Forensic computing techniques proved decisive in winning a recent High Court action involving underhand dealings and industrial espionage in Britain's automotive tools industry.
Computer forensics firm Vogon International was called in to help investigate the alleged theft of electronic copies of vital engineering drawings by a former director and members of staff who had left British Midland Tools, in Tamworth near Birmingham, to join Midland International Tooling Ltd (MIT). British Midland Tools' suspicions were aroused when MIT set up shop almost on its doorstep, offering identical services only weeks after its staff had left their former company.
It was alleged the suspects had taken the electronic blueprints to their new company and had begun to attract business from customers of British Midland Tools valued at £3m. British Midland Tools began a legal action and obtained a search order authorising a raid on MIT.
Vogon assisted British Midland Tools’ solicitors, Cripps and Shone, in the search and seize order at the site of Midland International Tooling. Vogon’s investigators took a complete image of the entire contents of Midland International Tooling’s AutoCAD (engineering drawing software) system, providing an exact replica of the system at the time the forensic process took place. AutoCAD files record information on data that is deleted - much like the metadata recorded by Microsoft Word.
Vogon investigated drawings from both companies at its laboratories in Bicester, Oxfordshire. The initial investigation revealed no real problems, but a different picture was revealed when the drawings were converted into common formats. Vogon’s investigators discovered that drawings found at Midland International Tooling contained one of British Midland Tool’s address blocks, the original of which had been overwritten and replaced with the address of the new company. Further investigation revealed two pages of British Midland Tools’ quality manual in the slack space of Midland International Tooling’s computer, which should not have been there.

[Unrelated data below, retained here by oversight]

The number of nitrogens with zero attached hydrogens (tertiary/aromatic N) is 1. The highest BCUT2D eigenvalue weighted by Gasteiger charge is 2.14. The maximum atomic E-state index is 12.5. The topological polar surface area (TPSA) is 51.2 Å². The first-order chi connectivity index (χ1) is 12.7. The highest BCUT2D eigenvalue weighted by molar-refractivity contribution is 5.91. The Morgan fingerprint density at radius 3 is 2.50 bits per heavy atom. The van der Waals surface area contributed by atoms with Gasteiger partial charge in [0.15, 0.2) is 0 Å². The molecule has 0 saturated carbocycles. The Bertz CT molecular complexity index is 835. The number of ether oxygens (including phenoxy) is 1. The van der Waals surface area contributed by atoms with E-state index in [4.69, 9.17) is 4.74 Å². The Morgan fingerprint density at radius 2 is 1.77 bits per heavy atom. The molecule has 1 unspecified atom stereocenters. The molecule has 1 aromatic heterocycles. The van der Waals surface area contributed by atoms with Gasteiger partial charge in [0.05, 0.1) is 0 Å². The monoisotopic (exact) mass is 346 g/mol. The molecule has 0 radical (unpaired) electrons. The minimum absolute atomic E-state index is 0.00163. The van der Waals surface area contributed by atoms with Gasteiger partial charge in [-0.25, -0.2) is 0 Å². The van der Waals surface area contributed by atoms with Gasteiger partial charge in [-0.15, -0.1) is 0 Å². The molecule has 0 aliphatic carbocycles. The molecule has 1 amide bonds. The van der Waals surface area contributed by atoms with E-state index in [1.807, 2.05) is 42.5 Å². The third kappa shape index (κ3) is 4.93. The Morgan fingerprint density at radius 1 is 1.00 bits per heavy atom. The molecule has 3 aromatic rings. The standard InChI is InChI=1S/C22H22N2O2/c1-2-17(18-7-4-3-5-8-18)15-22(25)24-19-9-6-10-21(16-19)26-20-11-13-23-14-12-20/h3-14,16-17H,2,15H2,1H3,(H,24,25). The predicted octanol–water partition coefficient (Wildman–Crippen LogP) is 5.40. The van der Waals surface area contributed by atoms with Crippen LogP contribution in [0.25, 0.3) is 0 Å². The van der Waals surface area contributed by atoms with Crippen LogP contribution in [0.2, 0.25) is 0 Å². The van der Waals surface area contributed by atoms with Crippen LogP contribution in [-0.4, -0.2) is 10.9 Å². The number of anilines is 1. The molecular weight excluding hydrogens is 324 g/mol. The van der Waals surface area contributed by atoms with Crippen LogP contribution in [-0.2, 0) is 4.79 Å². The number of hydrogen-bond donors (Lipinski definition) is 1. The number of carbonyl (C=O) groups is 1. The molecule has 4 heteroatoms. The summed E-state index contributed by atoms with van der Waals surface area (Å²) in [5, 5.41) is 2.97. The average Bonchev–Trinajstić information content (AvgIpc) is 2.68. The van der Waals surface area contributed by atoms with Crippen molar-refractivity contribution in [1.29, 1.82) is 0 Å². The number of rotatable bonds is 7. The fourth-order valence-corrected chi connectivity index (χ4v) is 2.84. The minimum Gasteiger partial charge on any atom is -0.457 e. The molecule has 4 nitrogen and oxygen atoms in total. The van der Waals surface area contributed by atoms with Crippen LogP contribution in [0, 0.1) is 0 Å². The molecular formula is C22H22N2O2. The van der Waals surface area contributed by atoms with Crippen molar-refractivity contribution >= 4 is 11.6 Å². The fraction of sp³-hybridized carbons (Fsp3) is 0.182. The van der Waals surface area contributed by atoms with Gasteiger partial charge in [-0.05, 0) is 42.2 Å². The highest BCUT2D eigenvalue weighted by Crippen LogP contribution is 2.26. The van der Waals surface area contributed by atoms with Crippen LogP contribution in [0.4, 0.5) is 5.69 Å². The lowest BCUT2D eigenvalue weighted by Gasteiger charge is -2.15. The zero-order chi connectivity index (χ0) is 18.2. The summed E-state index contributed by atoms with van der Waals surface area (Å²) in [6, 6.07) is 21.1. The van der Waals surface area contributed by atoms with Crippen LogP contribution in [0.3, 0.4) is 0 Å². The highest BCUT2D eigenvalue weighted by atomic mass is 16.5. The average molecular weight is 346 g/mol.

How was MIT going to defend itself against such damning evidence? At the eleventh hour, the defence presented Vogon’s investigators with floppy disks, purporting to be Midland International Tooling’s original drawings on their original disks. Midland International Tooling claimed that these drawings were made in 2000; but checks with Sony revealed that the floppy disks had not been manufactured until two years later, in 2002.
In court, Justice Hart concluded that the drawings had been deliberately copied from British Midland Tools’ computer to the Midland International Tooling’s computer, as part of its plans to set up a rival business. The Judge found in favour of British Midland Tools and made an award for substantial undisclosed damages and all costs. The original judgement was made in January 2003, but an appeal in the case against former MIT directors was only exhausted in January this year. Both Midland International Tooling and British Midland Tools were wound up last year following the failure of their respective businesses.
Tony Dearsley, senior computer investigation manager at Vogon International, said its computer forensics expertise is split evenly between criminal and civil cases where the "same principles and attention to detail apply".
"Company loyalty is a thing of the past and this has led to an increase in people taking vital company information with them when they leave. We're often called in cases where sales and contact databases going missing," he said. ®
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